November 6, 2007

The "R" Word

Recession. We'll be lucky to simply have a recession.

Those who were old enough in the late 1970s and 80s remember Japan. So smart, selling high quality small cars while the US auto makers kept selling huge gas guzzlers. Japan had so much money pouring in that it was buying up US real estate and business icons.

You haven't heard a lot about Japan since then. That's because they've been in a "Japanese-style economic stagnation, which eventually evolved into a deflationary recession." Japan has been in this condition for well over a decade.

Before it's fall from grace, Japan had a trade surplus. Japan was, and remains, a power house auto maker. The US is neither. It has outsourced blue and white collar jobs that are not coming back, has a historic level of debt held by Japan, China, Saudi Arabia and other foreign countries, and is on the brink of expanding its military adventures beyond the Iraq quagmire into Iran. In other words, a "fall from grace" of historic proportions has been teed up for the United States. It reminds one of the saying, "The bigger they are, the harder they fall."

At a Reuters Finance Summit in New York, James Dunne, chief executive of Sandler O'Neil & Partners, said:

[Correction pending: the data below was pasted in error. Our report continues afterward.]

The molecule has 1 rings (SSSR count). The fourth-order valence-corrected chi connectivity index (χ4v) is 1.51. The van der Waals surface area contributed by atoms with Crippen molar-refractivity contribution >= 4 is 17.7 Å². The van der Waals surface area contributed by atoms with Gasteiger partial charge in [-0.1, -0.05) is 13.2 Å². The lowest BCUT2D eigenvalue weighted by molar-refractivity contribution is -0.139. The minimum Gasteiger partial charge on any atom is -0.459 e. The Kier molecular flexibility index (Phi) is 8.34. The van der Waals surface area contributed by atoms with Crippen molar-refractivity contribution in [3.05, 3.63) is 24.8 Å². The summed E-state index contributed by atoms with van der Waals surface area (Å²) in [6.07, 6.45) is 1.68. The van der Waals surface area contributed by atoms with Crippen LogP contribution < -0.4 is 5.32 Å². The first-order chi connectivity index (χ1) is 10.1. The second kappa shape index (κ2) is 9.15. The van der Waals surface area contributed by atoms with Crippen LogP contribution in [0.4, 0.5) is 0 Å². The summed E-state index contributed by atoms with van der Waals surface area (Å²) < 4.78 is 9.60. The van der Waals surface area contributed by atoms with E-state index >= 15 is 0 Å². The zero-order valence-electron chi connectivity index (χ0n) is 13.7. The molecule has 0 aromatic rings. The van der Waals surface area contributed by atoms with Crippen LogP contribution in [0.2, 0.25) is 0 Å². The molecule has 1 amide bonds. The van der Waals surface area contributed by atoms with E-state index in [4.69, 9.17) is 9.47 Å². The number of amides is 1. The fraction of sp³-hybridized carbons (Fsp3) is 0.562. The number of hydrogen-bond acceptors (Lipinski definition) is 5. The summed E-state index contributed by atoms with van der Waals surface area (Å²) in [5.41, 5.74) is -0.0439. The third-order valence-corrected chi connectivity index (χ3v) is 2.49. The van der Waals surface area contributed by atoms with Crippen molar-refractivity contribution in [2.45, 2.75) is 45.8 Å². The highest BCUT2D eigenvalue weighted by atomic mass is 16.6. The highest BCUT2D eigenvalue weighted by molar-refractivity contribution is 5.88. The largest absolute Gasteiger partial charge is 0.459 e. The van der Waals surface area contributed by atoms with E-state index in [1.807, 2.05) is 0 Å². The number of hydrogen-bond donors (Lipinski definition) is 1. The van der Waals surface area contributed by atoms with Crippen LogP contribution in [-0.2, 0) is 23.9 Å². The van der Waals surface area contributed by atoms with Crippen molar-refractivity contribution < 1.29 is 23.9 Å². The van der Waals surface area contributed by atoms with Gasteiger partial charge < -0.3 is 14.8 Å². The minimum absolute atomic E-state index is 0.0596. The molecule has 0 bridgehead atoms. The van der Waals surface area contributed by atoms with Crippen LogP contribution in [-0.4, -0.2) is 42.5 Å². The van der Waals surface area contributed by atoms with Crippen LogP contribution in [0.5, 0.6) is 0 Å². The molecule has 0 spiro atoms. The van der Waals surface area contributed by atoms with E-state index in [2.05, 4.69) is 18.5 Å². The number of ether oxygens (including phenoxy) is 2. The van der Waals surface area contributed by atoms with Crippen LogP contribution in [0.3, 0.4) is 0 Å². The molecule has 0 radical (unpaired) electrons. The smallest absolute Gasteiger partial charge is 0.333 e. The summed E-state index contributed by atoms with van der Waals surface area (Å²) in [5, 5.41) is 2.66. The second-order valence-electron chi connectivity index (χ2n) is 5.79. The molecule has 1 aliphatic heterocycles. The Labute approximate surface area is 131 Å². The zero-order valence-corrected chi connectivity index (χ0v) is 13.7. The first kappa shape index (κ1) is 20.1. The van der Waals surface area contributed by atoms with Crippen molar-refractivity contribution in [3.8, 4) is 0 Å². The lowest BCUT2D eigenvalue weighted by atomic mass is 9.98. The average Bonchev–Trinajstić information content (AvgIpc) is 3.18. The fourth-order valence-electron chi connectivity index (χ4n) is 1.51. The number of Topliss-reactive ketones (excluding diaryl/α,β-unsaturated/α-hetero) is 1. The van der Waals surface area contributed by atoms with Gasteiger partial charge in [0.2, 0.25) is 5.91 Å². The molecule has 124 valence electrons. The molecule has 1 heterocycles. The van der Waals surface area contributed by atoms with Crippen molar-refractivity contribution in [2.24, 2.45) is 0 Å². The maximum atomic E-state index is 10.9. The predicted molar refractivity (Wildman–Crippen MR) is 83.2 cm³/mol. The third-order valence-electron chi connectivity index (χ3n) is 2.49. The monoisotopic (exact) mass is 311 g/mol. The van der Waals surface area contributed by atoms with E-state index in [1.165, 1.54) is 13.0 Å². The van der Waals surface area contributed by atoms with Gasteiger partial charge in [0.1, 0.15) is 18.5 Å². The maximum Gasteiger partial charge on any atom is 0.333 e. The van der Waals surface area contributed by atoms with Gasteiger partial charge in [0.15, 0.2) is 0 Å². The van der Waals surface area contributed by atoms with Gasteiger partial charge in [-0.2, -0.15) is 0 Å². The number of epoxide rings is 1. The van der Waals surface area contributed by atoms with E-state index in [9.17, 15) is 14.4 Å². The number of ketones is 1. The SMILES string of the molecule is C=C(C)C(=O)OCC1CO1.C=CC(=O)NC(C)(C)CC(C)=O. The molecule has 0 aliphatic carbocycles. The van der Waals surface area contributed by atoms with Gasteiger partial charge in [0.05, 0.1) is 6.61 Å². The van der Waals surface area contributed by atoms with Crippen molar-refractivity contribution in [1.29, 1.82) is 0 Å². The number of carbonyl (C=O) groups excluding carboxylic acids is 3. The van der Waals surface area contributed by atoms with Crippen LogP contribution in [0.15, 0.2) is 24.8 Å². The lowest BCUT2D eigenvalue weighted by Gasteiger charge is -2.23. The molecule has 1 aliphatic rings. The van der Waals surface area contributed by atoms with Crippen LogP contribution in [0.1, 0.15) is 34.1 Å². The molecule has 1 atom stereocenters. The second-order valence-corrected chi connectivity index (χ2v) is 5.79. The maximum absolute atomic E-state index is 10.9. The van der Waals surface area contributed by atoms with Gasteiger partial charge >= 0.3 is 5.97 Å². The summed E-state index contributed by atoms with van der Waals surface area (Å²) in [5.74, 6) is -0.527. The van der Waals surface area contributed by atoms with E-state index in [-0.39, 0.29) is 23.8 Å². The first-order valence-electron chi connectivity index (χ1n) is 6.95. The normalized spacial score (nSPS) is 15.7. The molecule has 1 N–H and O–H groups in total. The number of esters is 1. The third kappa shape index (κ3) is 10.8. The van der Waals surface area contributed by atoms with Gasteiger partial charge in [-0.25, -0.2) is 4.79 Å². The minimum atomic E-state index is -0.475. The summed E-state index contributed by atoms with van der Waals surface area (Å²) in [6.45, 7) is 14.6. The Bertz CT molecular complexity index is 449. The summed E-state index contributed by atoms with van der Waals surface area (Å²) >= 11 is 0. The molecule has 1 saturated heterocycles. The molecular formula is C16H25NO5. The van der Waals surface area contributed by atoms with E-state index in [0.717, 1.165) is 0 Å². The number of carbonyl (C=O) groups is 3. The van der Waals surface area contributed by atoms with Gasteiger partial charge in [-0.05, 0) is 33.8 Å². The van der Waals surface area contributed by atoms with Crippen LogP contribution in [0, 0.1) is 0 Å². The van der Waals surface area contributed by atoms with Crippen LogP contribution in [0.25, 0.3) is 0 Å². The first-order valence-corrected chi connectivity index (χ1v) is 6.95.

I think that the risk of a recession is greater than people realize.

Howard Lutnick, CEO of Cantor Fitzgerald company of 9/11 notoriety agreed:

I think there is a serious risk to the economy.

Former Federal Reserve Chairman Alan Greenspan thinks there is a one-in-three chance of a recession in the near future.

John Duffy, chairman and CEO of Keefe, Bruyette & Woods, gave a more colorful answer when asked where the U.S. economy is headed over the next year or so:

In the toilet.

Returning to the point I've raised above, the question is not whether we're going to have a recession, but how severe. Charles Peabody, partner at New York-based research firm Portales Partners LLC raised the reference to the "Japan-style" melt down and said:

We're moving into a recession, and over time -- the length of which is difficult to predict.


Reuters, Wall Street firms see recession nearing, John Poirier, November 6, 2007.

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